I say "notorious" because other Greeks sound a little like Rush Limbaugh when they tsk-tsk about Spartan ways.
The Spartans often did the opposite to what people did in the other Greek city-states. For instance, upper-class men of Athens kept their own women closeted, barefoot, pregnant and second-class-citizened. Whereas Spartan females enjoyed some relative independence and sexual freedom. Their public visibility, their scanty clothing, their quickness to speak their minds, their passion for rugged sports like wrestling and javelin throwing -- these shocked Athenian men. According to historian Sarah Pomeroy, they thought of Spartan women as "bold sluts."
Other Greeks were also ambivalent about homosexuality (contrary to what many gay people fondly believe about the Greeks today). Sure, the occasional same-sex couples got into the history books, along with polyamorous doings of gods and goddesses. But most Greek males were uneasy about the idea of a man bottoming for another man. The young unmarried men (called ephebes) who put out for their older "mentors" were expected to stop doing that kid stuff when they became adults. Anal sex was viewed as loss of manliness for the guy on the receiving end.
Indeed, the Athenians did away with Socrates, their most notable practitioner of intergenerational gay love. Accusing him of "poisoning the minds of Athenian youth," they railroaded him into execution by suicide in 399 BCE.
It's true that Spartan heterosexual marriage was a core institution, heavily relied on to keep the famed Spartan army well supplied with soldiers -- but homosexuality had a respectable place alongside marriage. Historian Sarah Pomeroy discusses this in depth in her Spartan Women.
Voices From the Past
A few known facts can help us patch together what Kyniska's personal story might have been.
The writings of Alcman, a poet/educator who lived around 200 years before Kyniska, give us some vivid, sweaty thumbnail portraits of girl-on-girl yearnings and intrigues. We hear their names, their voices -- we can almost smell the hot golden hair and the sweaty little chitons that they wore when competing in sports. By comparison, the poetry of Sappho herself seems a bit stiff-upper-lip.
In Alcman's Partheneia, the girls compare one another to beautiful horses, especially the Veneti breed that was popular for racing.
... Her hair,
As gold as a Veneti's mane,
Flowers around her silver eyes.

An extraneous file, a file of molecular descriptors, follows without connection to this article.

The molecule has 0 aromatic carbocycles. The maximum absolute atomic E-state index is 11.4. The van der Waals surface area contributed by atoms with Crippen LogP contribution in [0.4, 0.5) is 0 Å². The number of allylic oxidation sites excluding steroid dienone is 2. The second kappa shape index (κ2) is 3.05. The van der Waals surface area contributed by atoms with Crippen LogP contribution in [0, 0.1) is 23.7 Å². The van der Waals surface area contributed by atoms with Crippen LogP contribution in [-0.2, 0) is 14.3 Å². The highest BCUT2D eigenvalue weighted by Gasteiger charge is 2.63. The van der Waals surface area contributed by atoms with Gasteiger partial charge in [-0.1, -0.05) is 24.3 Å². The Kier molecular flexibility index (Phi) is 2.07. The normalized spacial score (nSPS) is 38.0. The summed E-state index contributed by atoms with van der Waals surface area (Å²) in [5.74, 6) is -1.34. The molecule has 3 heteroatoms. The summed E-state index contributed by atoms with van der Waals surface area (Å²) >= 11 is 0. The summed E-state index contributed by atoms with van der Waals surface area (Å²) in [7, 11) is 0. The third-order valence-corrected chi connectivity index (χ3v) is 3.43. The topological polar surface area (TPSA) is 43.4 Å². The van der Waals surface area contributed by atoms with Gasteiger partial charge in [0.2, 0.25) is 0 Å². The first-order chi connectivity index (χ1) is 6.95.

What can I say to make you see?
Agido, almost, almost as beautiful,
Is a Kolaxaian filly running behind her
In the races at Ibeno.
The Spartans wouldn't have understood our post-Christian concept of sexual orientation as something "marginalized" or "immoral" in our culture, let alone something "inborn" that makes us "different." They didn't live by political labels or scientific categories, the way we do. Going both ways was woven into the whole extreme experience in the Spartan world, along with that extreme self-discipline and military austerity that they were famous for -- something that evidently saturated every Spartan's life from birth to death.
Helen of Troy -- who has been appropriated by heterosexual romance -- was a Spartan. When she ran off to Troy with her boyfriend Paris, her husband King Menelaus wrathfully went after her with the support of other Greek armies. Homer wrote that Helen's beautiful face "launched a thousand ships" full of fighting men. Going by what we know of Spartan life, her face probably launched a few shipfuls of girls as well.
A Tomboy or Not?
So we can safely speculate that Kyniska was probably shaped in some way by same-sex love traditions in her society.
Known fact: she was a daughter of King Archidamus II and his wife Eupolia. She had two brothers. Her birth date isn't recorded, though Sarah Pomeroy places it around 440 BCE. We don't know many details about her appearance or personality. She may have been tall and blonde -- many Spartans were. Was she a wild child, a tomboy, as Pomeroy suggests? We don't know. Known fact: her mother's family were horsy, so she may have grown up around stables and ridden well.
Was Kyniska hot for some girl's golden mane? Was she hot for men? We don't have much of a clue. But the record doesn't ever mention that she was married or had children....which suggests that she stayed a member of the parthenoi (unmarried female) class for the rest of her life.
But there is one significant known fact: Greek historian Pausanias was careful to mention that Kyniska actually bred those winning horses. He stated further that she was "very ambitious" for the Olympic win.
Pausanias was talking about producing four tough fast horses, that could run as one in harness. They needed legs of iron and hearts as big as a Greek battleship -- able to hold a fierce pace for the 8 miles of that race. Even today, any woman who aims to breed a winner of the Triple Crown or the Breeders Cup Classic needs to be "very ambitious" (i.e. passionate and singleminded and patient). It took the U.S.'s Chenery family, and their daughter Penny Chenery, many years of patient work to come up with the great Secretariat, who won the Triple Crown in 1973. So Kyniska gets more credit than if she just went out and purchased somebody else's proven team.
Then, as today, it also took financial and real-estate resources to do what Kyniska did. Known fact: Spartan upper-class women had the right to inherit and own a significant amount of property. Which meant that Kyniska had an independent economic platform for putting her "ambitions" into action.